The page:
Eighty Burmese and Thai civil society organisations issued a joint statement this week calling for the withdrawal of lawsuits filed against The Nation and one of the newspaper’s journalists, whose reporting on a Thai company’s mining venture in Dawei described the damage that the operation was causing to local livelihoods and the environment.
The Nation published the article by Thai citizen Pratch Rujivanarom, headlined “Thai mine ‘destroyed Myanmar water sources,’” on 1 March. Weeks later, Myanmar Pongpipat Co Ltd, which operates the Heinda tin mine, filed a criminal lawsuit against Pratch and The Nation at a Thai court, claiming that the article in the English-language Thai daily had damaged the company’s reputation.
But Aung Lwin from the Dawei Development Association, one of the statement’s signatories, told DVB, “The Thai journalist reported the real situation after going to the mining site and interviewing locals. We object to criminal charges against the journalist and demand that the company withdraw the lawsuits.”
Aung Lwin added that the mining operations were having significant, negative environmental and social impacts.
“Civil society organisations in Dawei and locals affected by the impacts of the operations submitted a complaint to Thai National Human Rights Commission. Representatives from the commission came here for further investigation and interviewed many local people in this area. Many journalists accompanied them too. Pratch was one of the journalists who was present in the area at that time,” he explained.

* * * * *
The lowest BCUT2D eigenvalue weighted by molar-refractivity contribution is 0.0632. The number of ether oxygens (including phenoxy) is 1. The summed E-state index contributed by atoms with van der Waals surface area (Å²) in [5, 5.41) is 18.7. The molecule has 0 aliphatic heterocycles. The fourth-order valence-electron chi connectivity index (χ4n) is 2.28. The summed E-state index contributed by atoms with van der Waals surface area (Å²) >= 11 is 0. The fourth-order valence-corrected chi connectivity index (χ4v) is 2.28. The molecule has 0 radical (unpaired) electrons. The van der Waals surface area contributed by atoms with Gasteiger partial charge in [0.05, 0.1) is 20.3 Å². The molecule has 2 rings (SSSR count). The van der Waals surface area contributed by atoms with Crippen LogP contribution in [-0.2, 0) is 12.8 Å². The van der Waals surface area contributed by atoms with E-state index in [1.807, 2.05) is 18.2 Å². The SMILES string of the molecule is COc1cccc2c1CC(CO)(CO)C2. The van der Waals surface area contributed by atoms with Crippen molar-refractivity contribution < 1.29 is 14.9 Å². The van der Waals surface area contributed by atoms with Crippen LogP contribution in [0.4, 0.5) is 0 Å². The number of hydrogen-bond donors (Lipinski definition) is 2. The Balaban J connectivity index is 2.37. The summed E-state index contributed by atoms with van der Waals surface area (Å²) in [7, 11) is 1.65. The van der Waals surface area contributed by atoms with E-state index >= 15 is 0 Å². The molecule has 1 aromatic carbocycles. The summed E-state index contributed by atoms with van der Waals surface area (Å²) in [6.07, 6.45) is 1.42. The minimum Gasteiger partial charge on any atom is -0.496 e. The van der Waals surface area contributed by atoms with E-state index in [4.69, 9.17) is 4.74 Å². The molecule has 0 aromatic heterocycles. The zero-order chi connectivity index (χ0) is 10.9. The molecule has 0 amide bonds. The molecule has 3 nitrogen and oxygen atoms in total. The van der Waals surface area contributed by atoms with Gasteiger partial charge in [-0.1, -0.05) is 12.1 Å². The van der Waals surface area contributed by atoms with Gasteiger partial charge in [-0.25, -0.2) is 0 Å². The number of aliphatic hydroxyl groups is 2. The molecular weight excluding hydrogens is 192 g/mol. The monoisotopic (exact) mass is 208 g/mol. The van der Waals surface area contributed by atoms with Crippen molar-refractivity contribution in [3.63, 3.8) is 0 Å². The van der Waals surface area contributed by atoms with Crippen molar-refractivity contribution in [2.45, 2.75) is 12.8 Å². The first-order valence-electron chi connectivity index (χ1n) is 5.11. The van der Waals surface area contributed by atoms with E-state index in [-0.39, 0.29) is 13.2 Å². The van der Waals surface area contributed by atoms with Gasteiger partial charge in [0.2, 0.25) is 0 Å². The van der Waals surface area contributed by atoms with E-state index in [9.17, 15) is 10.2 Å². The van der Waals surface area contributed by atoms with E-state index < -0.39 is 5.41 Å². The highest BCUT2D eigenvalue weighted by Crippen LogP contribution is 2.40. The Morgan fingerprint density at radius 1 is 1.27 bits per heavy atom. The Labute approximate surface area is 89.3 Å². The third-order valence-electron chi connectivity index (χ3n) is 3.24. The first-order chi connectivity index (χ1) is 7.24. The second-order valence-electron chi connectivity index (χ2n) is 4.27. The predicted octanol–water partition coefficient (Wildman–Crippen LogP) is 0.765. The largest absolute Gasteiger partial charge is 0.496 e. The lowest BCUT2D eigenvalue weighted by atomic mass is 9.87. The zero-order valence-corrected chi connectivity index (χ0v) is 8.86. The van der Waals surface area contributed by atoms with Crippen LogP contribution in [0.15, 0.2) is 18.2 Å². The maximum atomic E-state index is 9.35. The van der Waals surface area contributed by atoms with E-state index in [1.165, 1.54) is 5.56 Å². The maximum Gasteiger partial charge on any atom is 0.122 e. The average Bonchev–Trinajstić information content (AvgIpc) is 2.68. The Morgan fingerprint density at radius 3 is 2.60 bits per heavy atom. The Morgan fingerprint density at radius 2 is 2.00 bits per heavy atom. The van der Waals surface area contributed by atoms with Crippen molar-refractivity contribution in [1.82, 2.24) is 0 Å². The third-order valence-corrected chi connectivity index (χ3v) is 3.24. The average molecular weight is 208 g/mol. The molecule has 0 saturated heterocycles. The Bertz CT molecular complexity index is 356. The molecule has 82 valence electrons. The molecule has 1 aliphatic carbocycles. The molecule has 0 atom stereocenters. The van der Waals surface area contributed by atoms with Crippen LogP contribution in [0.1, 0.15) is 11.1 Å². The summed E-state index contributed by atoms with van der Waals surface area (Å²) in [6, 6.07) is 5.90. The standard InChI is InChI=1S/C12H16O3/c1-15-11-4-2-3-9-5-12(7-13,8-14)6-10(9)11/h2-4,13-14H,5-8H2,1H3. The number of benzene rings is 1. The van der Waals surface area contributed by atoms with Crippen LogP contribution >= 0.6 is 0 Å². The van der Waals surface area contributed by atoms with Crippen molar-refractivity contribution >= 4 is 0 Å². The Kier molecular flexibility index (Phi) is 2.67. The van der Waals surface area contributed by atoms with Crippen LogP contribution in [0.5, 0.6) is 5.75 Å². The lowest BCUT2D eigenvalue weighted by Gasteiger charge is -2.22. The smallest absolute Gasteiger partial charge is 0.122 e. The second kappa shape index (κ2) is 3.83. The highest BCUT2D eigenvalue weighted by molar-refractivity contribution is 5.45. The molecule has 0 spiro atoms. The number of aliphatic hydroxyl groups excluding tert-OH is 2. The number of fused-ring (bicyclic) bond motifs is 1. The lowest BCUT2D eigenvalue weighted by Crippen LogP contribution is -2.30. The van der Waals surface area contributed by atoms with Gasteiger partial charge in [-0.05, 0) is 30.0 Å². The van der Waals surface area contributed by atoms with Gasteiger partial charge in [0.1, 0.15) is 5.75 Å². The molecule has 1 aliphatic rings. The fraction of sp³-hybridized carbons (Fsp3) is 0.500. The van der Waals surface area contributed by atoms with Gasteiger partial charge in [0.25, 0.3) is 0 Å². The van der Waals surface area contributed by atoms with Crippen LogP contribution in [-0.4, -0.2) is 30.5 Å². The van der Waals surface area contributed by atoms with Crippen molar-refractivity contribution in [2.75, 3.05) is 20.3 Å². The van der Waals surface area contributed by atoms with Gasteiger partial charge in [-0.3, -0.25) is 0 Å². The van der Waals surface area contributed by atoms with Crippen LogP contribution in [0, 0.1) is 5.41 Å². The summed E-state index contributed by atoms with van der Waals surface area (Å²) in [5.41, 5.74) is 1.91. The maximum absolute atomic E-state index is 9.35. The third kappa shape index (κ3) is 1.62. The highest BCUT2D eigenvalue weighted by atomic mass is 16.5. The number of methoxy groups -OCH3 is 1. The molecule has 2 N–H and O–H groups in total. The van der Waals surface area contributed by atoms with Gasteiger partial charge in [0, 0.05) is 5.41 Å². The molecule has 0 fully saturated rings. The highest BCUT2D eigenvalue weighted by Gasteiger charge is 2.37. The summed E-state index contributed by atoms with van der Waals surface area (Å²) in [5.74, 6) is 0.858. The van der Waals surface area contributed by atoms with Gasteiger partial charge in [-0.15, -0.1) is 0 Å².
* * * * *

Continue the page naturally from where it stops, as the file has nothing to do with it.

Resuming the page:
“Thai NGOs informed us that Pratch and his affiliated news media were sued. So, the organisations in Thailand and Myanmar contacted [each other] through e-mails and all agreed to issue a statement against the criminal lawsuits.”
The groups’ statement reads, in part, “The complaints and charges against Pratch Rujivanarom and The Nation represent an overly broad application of criminal law which violates the right to freedom of expression. Criminalizing free expression creates a chilling effect on the media and human rights defenders whose reporting, including on environmental and human rights issues, essentially serves the public interest.”
At total of 56 Burmese NGOs, 24 Thai NGOs and 30 human rights activists issued the joint statement on Sunday, calling on Myanmar Pongpipat to drop the defamation cases filed against Pratch and The Nation under Thailand’s Computer-related Crime Act and several criminal code provisions.
If found guilty, Pratch faces a maximum sentence of five years in prison, a fine of up to 200,000 baht ($5,800), or both.